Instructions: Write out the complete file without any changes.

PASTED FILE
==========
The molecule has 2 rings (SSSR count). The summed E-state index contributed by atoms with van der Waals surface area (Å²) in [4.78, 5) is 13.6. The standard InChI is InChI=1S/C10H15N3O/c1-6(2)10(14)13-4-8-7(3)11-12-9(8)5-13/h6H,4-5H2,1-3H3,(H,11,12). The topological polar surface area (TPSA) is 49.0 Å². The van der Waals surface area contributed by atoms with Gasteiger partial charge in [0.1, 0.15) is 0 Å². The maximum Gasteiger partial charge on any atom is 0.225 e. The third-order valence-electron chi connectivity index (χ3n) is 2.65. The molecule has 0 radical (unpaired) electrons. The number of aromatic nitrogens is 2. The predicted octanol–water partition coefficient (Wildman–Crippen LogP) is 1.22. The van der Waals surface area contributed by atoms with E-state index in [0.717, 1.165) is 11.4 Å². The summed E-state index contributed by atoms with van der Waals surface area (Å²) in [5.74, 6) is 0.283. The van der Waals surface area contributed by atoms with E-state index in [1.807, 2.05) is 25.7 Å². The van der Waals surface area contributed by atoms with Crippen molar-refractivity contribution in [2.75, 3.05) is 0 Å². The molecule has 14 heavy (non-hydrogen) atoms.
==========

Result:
The molecule has 2 rings (SSSR count). The summed E-state index contributed by atoms with van der Waals surface area (Å²) in [4.78, 5) is 13.6. The standard InChI is InChI=1S/C10H15N3O/c1-6(2)10(14)13-4-8-7(3)11-12-9(8)5-13/h6H,4-5H2,1-3H3,(H,11,12). The topological polar surface area (TPSA) is 49.0 Å². The van der Waals surface area contributed by atoms with Gasteiger partial charge in [0.1, 0.15) is 0 Å². The maximum Gasteiger partial charge on any atom is 0.225 e. The third-order valence-electron chi connectivity index (χ3n) is 2.65. The molecule has 0 radical (unpaired) electrons. The number of aromatic nitrogens is 2. The predicted octanol–water partition coefficient (Wildman–Crippen LogP) is 1.22. The van der Waals surface area contributed by atoms with E-state index in [0.717, 1.165) is 11.4 Å². The summed E-state index contributed by atoms with van der Waals surface area (Å²) in [5.74, 6) is 0.283. The van der Waals surface area contributed by atoms with E-state index in [1.807, 2.05) is 25.7 Å². The van der Waals surface area contributed by atoms with Crippen molar-refractivity contribution in [2.75, 3.05) is 0 Å². The molecule has 14 heavy (non-hydrogen) atoms.